Jennifer Jones honors late father, coach at Olympic Athlete Village’s ‘Memory Tree’

Canada's Jennifer Jones reacts during the women's round robin session. CURLING-OLY-2022-BEIJING-CAN-JPN
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Canadian women’s curling skip Jennifer Jones found herself having a poignant moment ahead of her triumphant return to the Winter Olympics. It has been eight years since Jones went a perfect 13-0 to win gold at Sochi and to be back at a second Games was milestone moment.

But as she made her way to Beijing’s Ice Cube for Canada’s first round-robin matchup vs. reigning bronze medalists South Korea, Jones made a stop in the Olympic Athlete Village to spend a moment at the “Memory Tree” to honor her late father, Larry Jones, and late coach from 2014, Jane Arnott.

“When I saw the tree, I had a little tear,” Jones told media about the metal sculpture that marks the Place of Mourning, a spot where athletes are encouraged to write messages on white ribbons and tie them on the tree. The “tree” is situated on a dedicated plaza that serves “as a place of reflection, [where] athletes and everyone in the Olympic Village can honor the memory of deceased loved ones.”

In 2018, Jones not only missed out on making the Olympics, but she also looked on from the stands as husband Brent Laing played for Canada.

“It was hard to not be on the ice,” she said.

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Making her Olympic return in Beijing, Jones helped Canada win its first game against 2018 bronze medalist South Korea, 12-7. But she found it bittersweet to be there without her father, who was at every major event until his passing in May 2019, and Arnott, who was the coach of Team Jones in Sochi and passed away from cancer just months after Jones’ father.

“I actually said some words to my dad,” she said through tears after Canada’s second round-robin match (an 8-5 loss to Japan). “I just remember him watching me in Sochi. He would meet all the volunteers so they would save him the best seats behind our sheet.”

Dad was her coach when she won her first Scotties Tournament of Hearts in 2005, earning her place in curling history with an game-winning shot in the final that’s simply referred to as “The Shot.” He also coached the team at the world championship in Scotland that year.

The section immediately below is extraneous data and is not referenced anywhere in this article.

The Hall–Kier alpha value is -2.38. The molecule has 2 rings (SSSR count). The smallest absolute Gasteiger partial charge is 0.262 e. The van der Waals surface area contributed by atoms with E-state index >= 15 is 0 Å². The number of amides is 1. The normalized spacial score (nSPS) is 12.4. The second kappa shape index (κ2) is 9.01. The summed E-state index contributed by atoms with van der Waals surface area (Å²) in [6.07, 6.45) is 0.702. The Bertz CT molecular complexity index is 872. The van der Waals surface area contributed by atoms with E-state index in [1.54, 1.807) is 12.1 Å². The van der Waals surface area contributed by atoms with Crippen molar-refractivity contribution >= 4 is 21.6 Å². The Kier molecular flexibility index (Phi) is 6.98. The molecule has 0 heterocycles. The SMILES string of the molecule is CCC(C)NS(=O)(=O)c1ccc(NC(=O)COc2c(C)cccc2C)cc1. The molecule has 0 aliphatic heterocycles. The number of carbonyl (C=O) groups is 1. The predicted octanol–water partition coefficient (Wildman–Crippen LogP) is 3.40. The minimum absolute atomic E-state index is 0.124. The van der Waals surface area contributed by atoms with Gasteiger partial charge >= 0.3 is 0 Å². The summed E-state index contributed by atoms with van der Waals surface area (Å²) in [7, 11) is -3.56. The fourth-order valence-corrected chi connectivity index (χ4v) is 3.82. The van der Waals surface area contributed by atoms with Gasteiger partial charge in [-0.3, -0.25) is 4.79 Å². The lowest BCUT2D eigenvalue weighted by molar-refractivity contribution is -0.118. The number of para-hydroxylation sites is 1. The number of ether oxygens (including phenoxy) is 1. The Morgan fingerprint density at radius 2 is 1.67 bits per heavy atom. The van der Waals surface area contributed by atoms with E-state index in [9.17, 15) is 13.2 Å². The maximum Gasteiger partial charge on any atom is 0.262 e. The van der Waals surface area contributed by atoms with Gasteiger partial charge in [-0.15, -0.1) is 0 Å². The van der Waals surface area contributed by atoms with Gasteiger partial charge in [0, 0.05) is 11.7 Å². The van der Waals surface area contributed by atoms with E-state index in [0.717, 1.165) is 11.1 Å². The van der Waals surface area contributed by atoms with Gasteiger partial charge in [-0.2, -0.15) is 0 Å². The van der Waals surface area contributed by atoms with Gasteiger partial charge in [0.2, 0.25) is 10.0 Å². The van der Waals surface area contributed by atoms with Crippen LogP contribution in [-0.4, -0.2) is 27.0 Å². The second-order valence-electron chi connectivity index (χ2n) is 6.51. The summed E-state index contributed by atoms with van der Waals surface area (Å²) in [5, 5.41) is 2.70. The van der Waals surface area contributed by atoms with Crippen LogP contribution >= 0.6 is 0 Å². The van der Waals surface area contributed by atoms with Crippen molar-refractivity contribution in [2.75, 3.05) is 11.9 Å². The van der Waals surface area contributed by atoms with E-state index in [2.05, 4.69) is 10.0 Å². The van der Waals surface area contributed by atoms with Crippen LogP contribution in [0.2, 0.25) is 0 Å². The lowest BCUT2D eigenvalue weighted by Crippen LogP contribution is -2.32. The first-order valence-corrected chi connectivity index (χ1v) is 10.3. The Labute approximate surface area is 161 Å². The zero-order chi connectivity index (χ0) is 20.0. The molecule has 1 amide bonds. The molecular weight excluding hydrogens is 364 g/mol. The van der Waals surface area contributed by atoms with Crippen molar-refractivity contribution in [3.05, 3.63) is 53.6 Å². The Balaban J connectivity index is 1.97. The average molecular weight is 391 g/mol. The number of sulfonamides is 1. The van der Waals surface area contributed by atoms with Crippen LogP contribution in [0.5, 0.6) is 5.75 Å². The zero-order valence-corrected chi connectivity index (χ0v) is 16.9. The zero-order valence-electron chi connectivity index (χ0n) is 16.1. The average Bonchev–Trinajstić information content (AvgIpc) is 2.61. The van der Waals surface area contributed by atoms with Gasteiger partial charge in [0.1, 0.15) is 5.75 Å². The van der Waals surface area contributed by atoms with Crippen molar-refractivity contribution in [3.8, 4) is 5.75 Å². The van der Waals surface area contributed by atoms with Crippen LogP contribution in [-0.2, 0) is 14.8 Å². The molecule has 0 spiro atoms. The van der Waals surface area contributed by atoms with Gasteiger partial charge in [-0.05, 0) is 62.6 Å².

Jones has won five more national championships since then, along with two world titles, two Canadian Olympic trials and an Olympic gold when she became the first – and so far, she remains the only – female skip to go undefeated through an Olympic Games. And her father was there for all of it.

“I just feel his presence and I know he is with me,” she said, tearing up again before speaking about Arnott.

“I know she’d be so proud of us because we’re smiling, we’re having fun, we’re enjoying the moment, and nobody can ever take that away from us.”

At 47 years old and mother to daughters Isabella and Skyla Carol, Jones becomes Canada’s oldest woman Olympian in any sport by competing in Beijing. But first she’s keen to “soak in the moment” with teammates Kaitlyn Lawes, Jocelyn Peterman and Dawn McEwen, with whom she could become the oldest woman to win a Winter Olympics medal in any sport from any nation.

“We formed (the team) based on having brave human beings as teammates,” she explained. “Then the chemistry is easy if you respect each other and you really admire each other as people.”

As for her competitive drive, it burns bright as ever.

“I still feel really young, so I think that’s a great thing,” said Jones. “I definitely have experience. I feel like I’m playing better than I’ve ever played.”

But no matter the result in Beijing, Jones is keeping things in perspective. “We’re gonna enjoy these Olympics regardless of the outcome, and that was the biggest thing that Janet [Arnott] taught us,” she said.

When it comes to Larry Jones, he left his daughter with a legacy that intersects at the heart of her competitive success.

“I just love playing,” she said. “I love the feeling of being on the ice, and that’s all because of my dad.”

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On Her Turf editor Alex Azzi and the NBC Olympics Research team contributed to this report.